Central Aerohydrodynamic Institute
Printer friendly

TsAGI Developing Advanced Projects for Small Aviation

27 February 2024

Small aviation is among Russia’s most demanded and actively developing industrial segments. Currently developed local aircraft should meet most relevant challenges and requirements. TsAGI (a part of NRC “Zhukovsky Institute”) makes its contribution to the research aimed at creating cutting-edge domestic aircraft.

TsAGI did wind tunnel tests of model of advanced small aircraft distinguished by wingtip basic propulsion and a distributed electric propulsion. The project was developed under MANGo-TsAGI R&D.

The aircraft is expected to be more fuel-efficient than the currently operated aircraft of the same type, due to its wingtip basic propulsion. Conceptually, this arrangement of engines should increase the aircraft’s aerodynamic quality through tip vortex ‘span’ by reversed slipstream.

The configuration was also remarkable with an extra distributed electric propulsion consisting of electric propeller engines installed on wing leading edge. The propulsion aims to increase wing lifting efficiency by high-lift blowing.

Furthermore, the aircraft model was used to test the tools to increase efficiency of STOL aircraft controls—mini-flaps, two-section flaperons (aircraft controls functioning both as a flap and an aileron), etc.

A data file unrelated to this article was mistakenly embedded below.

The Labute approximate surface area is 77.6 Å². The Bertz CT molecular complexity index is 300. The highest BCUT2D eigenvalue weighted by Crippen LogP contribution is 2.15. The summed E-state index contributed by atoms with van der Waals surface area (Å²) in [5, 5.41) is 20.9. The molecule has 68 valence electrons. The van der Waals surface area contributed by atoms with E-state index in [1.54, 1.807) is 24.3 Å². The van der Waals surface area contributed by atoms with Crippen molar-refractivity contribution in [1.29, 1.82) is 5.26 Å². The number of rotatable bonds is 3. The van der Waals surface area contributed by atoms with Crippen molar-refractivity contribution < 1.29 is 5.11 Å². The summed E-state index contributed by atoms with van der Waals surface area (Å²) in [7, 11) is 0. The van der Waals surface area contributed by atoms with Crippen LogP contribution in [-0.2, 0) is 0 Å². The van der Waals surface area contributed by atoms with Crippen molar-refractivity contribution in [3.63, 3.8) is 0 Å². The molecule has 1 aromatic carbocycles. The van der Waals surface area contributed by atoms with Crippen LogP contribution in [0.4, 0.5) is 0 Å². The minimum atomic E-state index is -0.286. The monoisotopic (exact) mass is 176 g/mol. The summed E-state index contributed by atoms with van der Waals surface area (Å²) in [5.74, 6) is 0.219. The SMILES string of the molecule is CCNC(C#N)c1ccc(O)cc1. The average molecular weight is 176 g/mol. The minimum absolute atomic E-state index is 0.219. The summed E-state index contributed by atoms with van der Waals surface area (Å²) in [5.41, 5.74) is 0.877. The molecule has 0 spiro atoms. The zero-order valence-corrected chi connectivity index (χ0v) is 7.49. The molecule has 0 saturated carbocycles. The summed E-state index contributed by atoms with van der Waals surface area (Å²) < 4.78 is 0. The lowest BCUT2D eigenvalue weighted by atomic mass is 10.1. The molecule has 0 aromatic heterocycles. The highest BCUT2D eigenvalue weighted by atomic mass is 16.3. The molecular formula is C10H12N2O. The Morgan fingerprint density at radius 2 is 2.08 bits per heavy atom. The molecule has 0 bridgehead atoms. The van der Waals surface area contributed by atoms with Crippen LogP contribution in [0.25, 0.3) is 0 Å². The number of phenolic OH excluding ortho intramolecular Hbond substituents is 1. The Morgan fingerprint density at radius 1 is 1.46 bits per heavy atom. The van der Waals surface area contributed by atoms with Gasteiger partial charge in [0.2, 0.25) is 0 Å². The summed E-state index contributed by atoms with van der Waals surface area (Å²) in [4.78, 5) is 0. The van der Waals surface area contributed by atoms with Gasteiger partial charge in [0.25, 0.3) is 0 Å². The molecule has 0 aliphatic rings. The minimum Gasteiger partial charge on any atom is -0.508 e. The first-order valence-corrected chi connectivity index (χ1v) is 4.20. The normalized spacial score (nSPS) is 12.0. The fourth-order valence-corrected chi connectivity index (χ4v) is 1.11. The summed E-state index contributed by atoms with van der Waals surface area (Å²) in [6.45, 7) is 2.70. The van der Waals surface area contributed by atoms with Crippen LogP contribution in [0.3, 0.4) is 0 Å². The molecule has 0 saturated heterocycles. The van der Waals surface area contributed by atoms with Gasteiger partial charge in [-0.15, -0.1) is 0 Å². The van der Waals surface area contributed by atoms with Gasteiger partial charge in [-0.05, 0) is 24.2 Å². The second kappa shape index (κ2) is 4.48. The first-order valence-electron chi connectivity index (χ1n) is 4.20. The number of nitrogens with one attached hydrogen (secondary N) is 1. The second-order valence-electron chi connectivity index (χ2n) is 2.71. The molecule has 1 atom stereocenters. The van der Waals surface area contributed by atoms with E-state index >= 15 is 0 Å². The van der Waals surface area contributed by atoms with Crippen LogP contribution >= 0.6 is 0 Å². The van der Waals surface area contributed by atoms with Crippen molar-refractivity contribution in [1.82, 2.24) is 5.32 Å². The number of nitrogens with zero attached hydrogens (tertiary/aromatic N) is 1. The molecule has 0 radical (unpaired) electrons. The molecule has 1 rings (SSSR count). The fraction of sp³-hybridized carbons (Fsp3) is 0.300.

The tests were carried out in TsAGI wind tunnel at different air flow velocities within wide range of attack angle and sideslip angle, and included simulation of operating basic propulsion and distributed electric propulsion.

The tests revealed that wingtip installation of basic propulsion reduced the drag up to 30%, thus increasing aerodynamic quality and, accordingly, decreasing fuel consumption.

Meanwhile, the wind tunnel tests confirmed that distributed electric propulsion used at takeoff and landing increased maximum lift coefficient by 40%, and that high-lift blowing simultaneously by propellers from basic propulsion and distributed electric propulsion increased it up to 70%. This will allow the designed aircraft to use shorter runways and operate in Russia’s hard-to-reach areas.

TsAGI Press Service
+7 (495) 556-40-38

Back to list